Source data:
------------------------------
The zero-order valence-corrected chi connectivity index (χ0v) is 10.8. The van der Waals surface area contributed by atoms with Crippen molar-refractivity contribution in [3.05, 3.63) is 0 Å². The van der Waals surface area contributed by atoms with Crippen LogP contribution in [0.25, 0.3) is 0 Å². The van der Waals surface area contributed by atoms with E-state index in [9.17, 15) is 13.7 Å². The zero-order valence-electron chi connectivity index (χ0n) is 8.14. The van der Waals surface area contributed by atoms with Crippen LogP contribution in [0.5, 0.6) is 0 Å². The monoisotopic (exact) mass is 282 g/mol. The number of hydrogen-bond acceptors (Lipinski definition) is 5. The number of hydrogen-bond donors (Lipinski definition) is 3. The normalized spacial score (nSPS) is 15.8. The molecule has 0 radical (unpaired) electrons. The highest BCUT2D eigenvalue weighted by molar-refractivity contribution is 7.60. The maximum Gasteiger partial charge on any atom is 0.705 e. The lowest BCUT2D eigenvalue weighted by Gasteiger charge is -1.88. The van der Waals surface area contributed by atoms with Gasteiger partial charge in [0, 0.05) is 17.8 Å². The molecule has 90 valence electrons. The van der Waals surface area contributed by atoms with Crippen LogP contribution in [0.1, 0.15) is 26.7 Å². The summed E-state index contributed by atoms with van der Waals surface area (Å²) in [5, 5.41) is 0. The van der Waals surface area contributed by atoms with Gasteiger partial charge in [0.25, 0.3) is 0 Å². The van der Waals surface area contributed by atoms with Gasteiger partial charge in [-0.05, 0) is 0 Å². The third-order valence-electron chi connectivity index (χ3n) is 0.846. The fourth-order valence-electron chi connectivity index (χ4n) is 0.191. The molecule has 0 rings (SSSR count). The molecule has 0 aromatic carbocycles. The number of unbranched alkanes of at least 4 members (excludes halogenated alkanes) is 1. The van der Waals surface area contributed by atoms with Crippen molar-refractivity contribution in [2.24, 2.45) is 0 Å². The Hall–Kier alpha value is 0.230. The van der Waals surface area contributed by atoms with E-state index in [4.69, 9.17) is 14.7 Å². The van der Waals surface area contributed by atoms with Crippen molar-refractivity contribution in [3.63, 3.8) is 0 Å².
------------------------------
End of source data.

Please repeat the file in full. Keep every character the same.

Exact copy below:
The zero-order valence-corrected chi connectivity index (χ0v) is 10.8. The van der Waals surface area contributed by atoms with Crippen molar-refractivity contribution in [3.05, 3.63) is 0 Å². The van der Waals surface area contributed by atoms with Crippen LogP contribution in [0.25, 0.3) is 0 Å². The van der Waals surface area contributed by atoms with E-state index in [9.17, 15) is 13.7 Å². The zero-order valence-electron chi connectivity index (χ0n) is 8.14. The van der Waals surface area contributed by atoms with Crippen LogP contribution in [0.5, 0.6) is 0 Å². The monoisotopic (exact) mass is 282 g/mol. The number of hydrogen-bond acceptors (Lipinski definition) is 5. The number of hydrogen-bond donors (Lipinski definition) is 3. The normalized spacial score (nSPS) is 15.8. The molecule has 0 radical (unpaired) electrons. The highest BCUT2D eigenvalue weighted by molar-refractivity contribution is 7.60. The maximum Gasteiger partial charge on any atom is 0.705 e. The lowest BCUT2D eigenvalue weighted by Gasteiger charge is -1.88. The van der Waals surface area contributed by atoms with Gasteiger partial charge in [0, 0.05) is 17.8 Å². The molecule has 90 valence electrons. The van der Waals surface area contributed by atoms with Crippen LogP contribution in [0.1, 0.15) is 26.7 Å². The summed E-state index contributed by atoms with van der Waals surface area (Å²) in [5, 5.41) is 0. The van der Waals surface area contributed by atoms with Gasteiger partial charge in [0.25, 0.3) is 0 Å². The van der Waals surface area contributed by atoms with Gasteiger partial charge in [-0.05, 0) is 0 Å². The third-order valence-electron chi connectivity index (χ3n) is 0.846. The fourth-order valence-electron chi connectivity index (χ4n) is 0.191. The molecule has 0 rings (SSSR count). The molecule has 0 aromatic carbocycles. The number of unbranched alkanes of at least 4 members (excludes halogenated alkanes) is 1. The van der Waals surface area contributed by atoms with Crippen molar-refractivity contribution in [2.24, 2.45) is 0 Å². The Hall–Kier alpha value is 0.230. The van der Waals surface area contributed by atoms with E-state index in [4.69, 9.17) is 14.7 Å². The van der Waals surface area contributed by atoms with Crippen molar-refractivity contribution in [3.63, 3.8) is 0 Å².